In April 1978, Tiger was withdrawn from service, followed by Blake in 1979; both ships were laid up in reserve at Chatham Dockyard. When Blake decommissioned in 1979, she had the distinction of being the last cruiser to serve the Royal Navy and her passing was marked on 6 December 1979, when she ceremonially fired her 6-inch guns for the last time in the English Channel. Just a few days after the Falklands War started, both Blake and Tiger were rapidly surveyed to determine their condition for reactivation. The survey determined both ships to be in very good condition and were dry-docked (Blake at Chatham, and Tiger at Portsmouth) and round the clock reactivation work immediately begun. By mid-May it was determined the ships would not be completed in time to take part in the war and the work was stopped. Ships, like the Tigers, required large crews, with their missile systems needing updating and the ships themselves needing heavy repairs to the machinery and rewiring. Attempts to maintain more modern hulls Intrepid and Fearless for emergency reactivation were expensive, and questionable, but one has to consider the fact that there was nothing else, and both acquitted themselves well during the Falklands conflict. Retaining a couple of the first group County class GMDs at Chatham dockyard half manned and permanently maintained might have allowed a heavier GFS capability to actually fight in the Falklands war, but their aircraft operating ability wa already obsolete, and the 'Tigers' Sea-Kings and main armament were worth two 'County's', and at a lesser manpower, so this suggestion is flawed.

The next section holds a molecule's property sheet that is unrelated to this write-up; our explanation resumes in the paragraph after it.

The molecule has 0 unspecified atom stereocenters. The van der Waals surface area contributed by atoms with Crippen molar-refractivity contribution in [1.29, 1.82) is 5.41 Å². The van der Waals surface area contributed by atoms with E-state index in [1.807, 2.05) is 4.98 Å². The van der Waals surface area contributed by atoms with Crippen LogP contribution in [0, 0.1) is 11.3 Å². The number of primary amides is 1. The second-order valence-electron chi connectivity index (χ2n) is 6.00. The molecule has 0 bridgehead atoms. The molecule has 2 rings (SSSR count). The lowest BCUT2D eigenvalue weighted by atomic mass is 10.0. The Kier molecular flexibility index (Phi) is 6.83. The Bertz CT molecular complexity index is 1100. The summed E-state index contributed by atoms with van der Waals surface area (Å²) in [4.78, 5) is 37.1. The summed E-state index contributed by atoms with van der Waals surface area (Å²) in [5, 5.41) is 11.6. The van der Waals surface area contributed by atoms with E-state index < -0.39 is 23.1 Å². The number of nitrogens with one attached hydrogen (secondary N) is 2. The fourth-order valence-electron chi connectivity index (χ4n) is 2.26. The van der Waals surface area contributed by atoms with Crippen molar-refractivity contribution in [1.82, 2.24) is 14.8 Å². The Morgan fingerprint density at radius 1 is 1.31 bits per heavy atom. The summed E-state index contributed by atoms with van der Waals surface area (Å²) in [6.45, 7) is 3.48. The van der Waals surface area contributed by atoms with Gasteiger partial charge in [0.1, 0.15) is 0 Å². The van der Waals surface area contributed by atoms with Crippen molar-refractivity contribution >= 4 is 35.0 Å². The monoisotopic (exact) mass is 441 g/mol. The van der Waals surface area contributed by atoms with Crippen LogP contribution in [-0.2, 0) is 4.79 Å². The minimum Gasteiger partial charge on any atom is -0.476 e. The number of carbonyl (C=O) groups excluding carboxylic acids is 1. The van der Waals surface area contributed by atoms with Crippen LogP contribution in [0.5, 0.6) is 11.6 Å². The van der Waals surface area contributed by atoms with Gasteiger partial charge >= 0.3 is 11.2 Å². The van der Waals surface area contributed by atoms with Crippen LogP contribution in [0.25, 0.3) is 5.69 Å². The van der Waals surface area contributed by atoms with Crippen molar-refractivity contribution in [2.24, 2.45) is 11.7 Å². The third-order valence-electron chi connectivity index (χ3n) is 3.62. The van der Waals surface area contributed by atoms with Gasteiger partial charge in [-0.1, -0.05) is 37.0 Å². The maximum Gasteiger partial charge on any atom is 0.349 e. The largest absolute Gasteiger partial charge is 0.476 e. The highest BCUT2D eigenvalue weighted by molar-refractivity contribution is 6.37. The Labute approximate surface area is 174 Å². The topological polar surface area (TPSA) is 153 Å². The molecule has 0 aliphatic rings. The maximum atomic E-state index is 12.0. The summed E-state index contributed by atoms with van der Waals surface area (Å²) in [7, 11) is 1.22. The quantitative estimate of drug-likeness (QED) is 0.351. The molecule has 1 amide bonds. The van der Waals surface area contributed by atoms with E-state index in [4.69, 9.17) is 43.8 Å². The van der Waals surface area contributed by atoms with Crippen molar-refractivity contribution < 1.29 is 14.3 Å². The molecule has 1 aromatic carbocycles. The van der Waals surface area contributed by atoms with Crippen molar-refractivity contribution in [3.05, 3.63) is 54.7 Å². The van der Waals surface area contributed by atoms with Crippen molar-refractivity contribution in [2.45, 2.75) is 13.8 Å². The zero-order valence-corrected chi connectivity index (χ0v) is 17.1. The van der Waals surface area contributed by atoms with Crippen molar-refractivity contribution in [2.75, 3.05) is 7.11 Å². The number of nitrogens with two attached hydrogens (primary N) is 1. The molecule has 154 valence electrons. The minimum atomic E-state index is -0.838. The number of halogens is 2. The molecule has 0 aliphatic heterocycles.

Though Chile showed some interest in acquiring both ships, the sale did not proceed and the ships sat at anchor in an unmaintained condition until sold. Blake was then sold for breaking up in late 1982, followed by Tiger in 1986.

Construction Programme

Pennant Name (a) Hull builder
(b) Main machinery manufacturers